In Ch1 17:11, עם־אבתיך ללכת, "to go with thy fathers," used of going the way of death, is similar to "to go the way of all the world" (Kg1 2:2), and is more primitive than the more usual אבות עם שׁכב (Sa2 7:12). מבּניך יהיה עשׁר, too, is neither to be altered to suit ממּעיך יצא אשׁר of Samuel; nor can we consider it, with Berth., an alteration made by the author of the Chronicle to get rid of the difficulty, that here the birth of Solomon is only promised, while Nathan's speech was made at a time when David had rest from all his enemies round about (Sa2 8:1), i.e., as is usually supposed, in the latest years of his life, and consequently after Solomon's birth. For the difficulty had already been got rid of by the omission of those words in Ch1 17:1; and the word, "I have cut off all thine enemies from before thee" (Ch1 17:8), does not necessarily involve the destruction of all the enemies who ever rose against David, but refers, as the connection shows, only to the enemies who up till that time had attacked him. Had the author of the Chronicle only wished to get rid of this supposed difficulty, he would simply have omitted the clause, since "they seed" included the sons of David, and needed no explanation if nothing further was meant than that one of his sons would ascend the throne after him. And moreover, the thought, "thy seed, which shall be among thy sons," which Bertheau finds in the words, would be expressed in Hebrew by מבּניך אשׁר, while מבּניך יהיה אשׁר signifies, "who will come out of (from) thy sons;" for מן היה does not denote to be of one, i.e., to belong to him, but to arise, be born, or go forth, from one: cf. Ben. Ch1 17:16; Ecc 3:20. According to this, the linguistically correct translation, the words cannot be referred to Solomon at all, because Solomon was not a descendant of David's sons, but of David himself.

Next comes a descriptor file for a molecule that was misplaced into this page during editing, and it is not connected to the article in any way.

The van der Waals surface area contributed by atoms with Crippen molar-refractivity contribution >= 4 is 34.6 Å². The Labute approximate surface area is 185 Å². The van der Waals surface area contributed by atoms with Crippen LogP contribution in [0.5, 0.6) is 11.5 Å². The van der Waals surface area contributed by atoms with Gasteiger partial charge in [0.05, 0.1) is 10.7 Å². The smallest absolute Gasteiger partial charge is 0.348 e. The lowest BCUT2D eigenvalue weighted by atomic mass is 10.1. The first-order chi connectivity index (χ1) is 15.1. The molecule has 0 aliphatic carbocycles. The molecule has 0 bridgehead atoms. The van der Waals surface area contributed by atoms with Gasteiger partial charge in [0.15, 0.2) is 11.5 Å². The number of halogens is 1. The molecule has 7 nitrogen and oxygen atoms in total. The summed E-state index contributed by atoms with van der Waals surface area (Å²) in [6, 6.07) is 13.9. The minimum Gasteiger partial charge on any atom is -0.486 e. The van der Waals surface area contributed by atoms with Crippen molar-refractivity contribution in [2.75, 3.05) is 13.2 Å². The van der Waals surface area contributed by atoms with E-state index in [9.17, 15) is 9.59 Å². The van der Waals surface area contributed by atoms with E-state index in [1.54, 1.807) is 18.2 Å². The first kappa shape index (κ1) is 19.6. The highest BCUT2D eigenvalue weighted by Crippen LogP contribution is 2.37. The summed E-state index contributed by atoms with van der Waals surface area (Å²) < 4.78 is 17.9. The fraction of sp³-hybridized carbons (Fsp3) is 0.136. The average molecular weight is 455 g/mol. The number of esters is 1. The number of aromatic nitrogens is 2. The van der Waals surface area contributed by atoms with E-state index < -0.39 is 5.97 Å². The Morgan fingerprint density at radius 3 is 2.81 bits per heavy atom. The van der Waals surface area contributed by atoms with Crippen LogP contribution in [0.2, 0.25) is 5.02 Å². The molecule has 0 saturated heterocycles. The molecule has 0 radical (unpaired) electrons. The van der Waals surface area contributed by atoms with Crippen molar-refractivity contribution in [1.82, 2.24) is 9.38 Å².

(Note: As old Lavater has correctly remarked: Si tantum de Salomone hic locus accipiendus esset, non dixisset: semen quod erit de filiis tuis, sed quod erit de te.)